terrorist organization

Antifa, which stands for “anti-fascist action,” is not an organized group, nor has it ever killed anyone. Despite this, President Trump referred to Antifa as a “terrorist organization” in comments to reporters on Wednesday.

During an impromptu press gaggle as Trump prepared to depart for Louisville, Kentucky, the president made it clear that his administration may end up taking action to officially designate anti-fascist protesters as a “terrorist organization.”

“Antifa, in my opinion, is a terrorist organization,” Trump said outside of the White House on Wednesday. “We’re looking at various different things.”

The ramifications of Trump declaring Antifa to be a “terrorist organization” could be far-reaching. As Twitter user @tiptransformed pointed out, such an action could mean protesters unaffiliated with any group who are protesting fascist activities would be branded as terrorists, potentially subjecting anyone protesting fascism to the full brunt of U.S. counterterrorism forces.

The legal impacts of declaring Antifa to be a terrorist organization are also far-reaching in terms of how such a declaration would affect Americans’ 1st Amendment rights. In July, Senators Bill Cassidy (R-Louisiana) and Ted Cruz (R-Texas) introduced a resolution that would designate Antifa as “a domestic terrorist organization.” Most notably, the Cassidy-Cruz resolution uses the words “Antifa,” “those affiliated with Antifa,” and “left wing activists” interchangeably.

Dr. Erwin Chemerinsky, dean of the University of California-Berkeley law school, told Grit Post the language of the resolution could be seen as unconstitutional if challenged, as it leaves wiggle room for “Antifa” to potentially mean anyone participating in leftist protest action.

“I think this would be clearly unconstitutionally vague. ‘Left wing activist’ obviously is very ambiguous,” Chemerinsky said.

Aside from Constitutional issues, designating Antifa as a terrorist organization when no Antifa protesters have ever actually killed anyone is questionable, given that those affiliated with far-right political groups and causes have been carrying out repeated acts of domestic terrorism over the last few years, killing dozens of people.

As the Anti-Defamation League found in a 2018 report, 98% of all domestic terrorism in 2018 was committed by far-right extremists. In the weeks that have followed the mass shooting in El Paso, Texas — in which a gunman who echoed Trump’s rhetoric about immigration being an “invasion” shot and killed nearly two dozen people — police have arrested more than two dozen others for making violent threats.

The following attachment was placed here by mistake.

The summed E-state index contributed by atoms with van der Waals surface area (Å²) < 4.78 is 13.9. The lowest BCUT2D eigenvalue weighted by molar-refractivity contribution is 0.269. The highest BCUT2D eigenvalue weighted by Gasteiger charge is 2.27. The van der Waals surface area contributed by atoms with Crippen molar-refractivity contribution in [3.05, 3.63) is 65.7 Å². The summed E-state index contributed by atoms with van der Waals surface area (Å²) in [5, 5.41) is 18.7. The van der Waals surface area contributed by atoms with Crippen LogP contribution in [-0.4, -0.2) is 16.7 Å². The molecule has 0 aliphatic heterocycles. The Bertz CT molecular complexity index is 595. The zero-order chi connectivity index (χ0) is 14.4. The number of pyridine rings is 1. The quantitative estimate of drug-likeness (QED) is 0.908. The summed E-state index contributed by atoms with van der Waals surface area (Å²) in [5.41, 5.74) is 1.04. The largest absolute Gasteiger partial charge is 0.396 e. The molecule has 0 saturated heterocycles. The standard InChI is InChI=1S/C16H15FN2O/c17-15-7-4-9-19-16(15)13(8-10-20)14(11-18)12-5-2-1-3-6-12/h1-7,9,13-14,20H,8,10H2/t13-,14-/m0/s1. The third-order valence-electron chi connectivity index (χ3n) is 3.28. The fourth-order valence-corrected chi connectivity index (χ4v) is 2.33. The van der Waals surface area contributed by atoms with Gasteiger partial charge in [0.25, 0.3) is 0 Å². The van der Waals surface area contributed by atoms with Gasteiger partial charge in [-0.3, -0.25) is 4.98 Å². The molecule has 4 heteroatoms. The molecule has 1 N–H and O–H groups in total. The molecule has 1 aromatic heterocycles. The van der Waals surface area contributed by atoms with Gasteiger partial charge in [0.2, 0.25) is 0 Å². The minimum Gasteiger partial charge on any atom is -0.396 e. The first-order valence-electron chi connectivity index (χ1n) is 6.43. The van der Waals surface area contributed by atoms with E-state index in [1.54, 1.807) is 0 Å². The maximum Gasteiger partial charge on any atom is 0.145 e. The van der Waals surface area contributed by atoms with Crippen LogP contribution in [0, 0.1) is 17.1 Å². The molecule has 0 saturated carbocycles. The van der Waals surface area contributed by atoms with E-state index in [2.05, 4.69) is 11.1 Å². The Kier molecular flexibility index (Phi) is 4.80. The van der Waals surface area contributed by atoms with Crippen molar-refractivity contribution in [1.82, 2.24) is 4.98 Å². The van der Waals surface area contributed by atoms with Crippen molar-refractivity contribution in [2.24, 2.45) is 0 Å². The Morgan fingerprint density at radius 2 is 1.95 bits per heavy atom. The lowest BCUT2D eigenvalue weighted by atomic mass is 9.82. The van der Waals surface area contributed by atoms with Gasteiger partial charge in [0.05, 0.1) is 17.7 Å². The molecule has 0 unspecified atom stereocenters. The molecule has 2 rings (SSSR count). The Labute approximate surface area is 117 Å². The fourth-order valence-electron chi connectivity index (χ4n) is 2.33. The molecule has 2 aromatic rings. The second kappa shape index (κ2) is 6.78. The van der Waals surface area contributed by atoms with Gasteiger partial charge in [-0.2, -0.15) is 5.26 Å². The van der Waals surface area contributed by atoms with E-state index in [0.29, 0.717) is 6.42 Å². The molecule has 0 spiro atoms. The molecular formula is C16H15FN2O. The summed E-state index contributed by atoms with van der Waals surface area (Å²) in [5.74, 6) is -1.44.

Among those arrested include a self-described white nationalist who, according to CNN, threatened to shoot up a Jewish community center in Ohio; a 35-year-old man who called for the “extermination” of Hispanics, and a 37-year-old South Dakota man who threatened to blow up government buildings. Last month, a 57-year-old New Jersey man was arrested after a car crash when police discovered multiple assault weapons and ammunition in his van. A raid of the man’s home found drugs, more weapons — including a grenade launcher — and neo-Nazi paraphernalia and literature.

Senator Bernie Sanders (D-Vermont), a presidential candidate who is a descendant of Holocaust survivors, vowed to “go to war with white nationalism and racism in every aspect of our lives” if elected president.

“My father’s whole family was wiped out by Hitler and his white nationalism,” Sanders said last week in Atlanta. “Too many people have fought over the years, too many people have died against racism to let it resurface and flourish in America.”

(Featured image: Thivierr/Wikimedia Commons)


Carl Gibson is a politics contributor for Grit Post. His work has previously been published in The Guardian, The Washington Post, The Houston Chronicle, Al-Jazeera America, and NPR, among others. Follow him on Twitter @crgibs or send him an email at carl at gritpost dot com.

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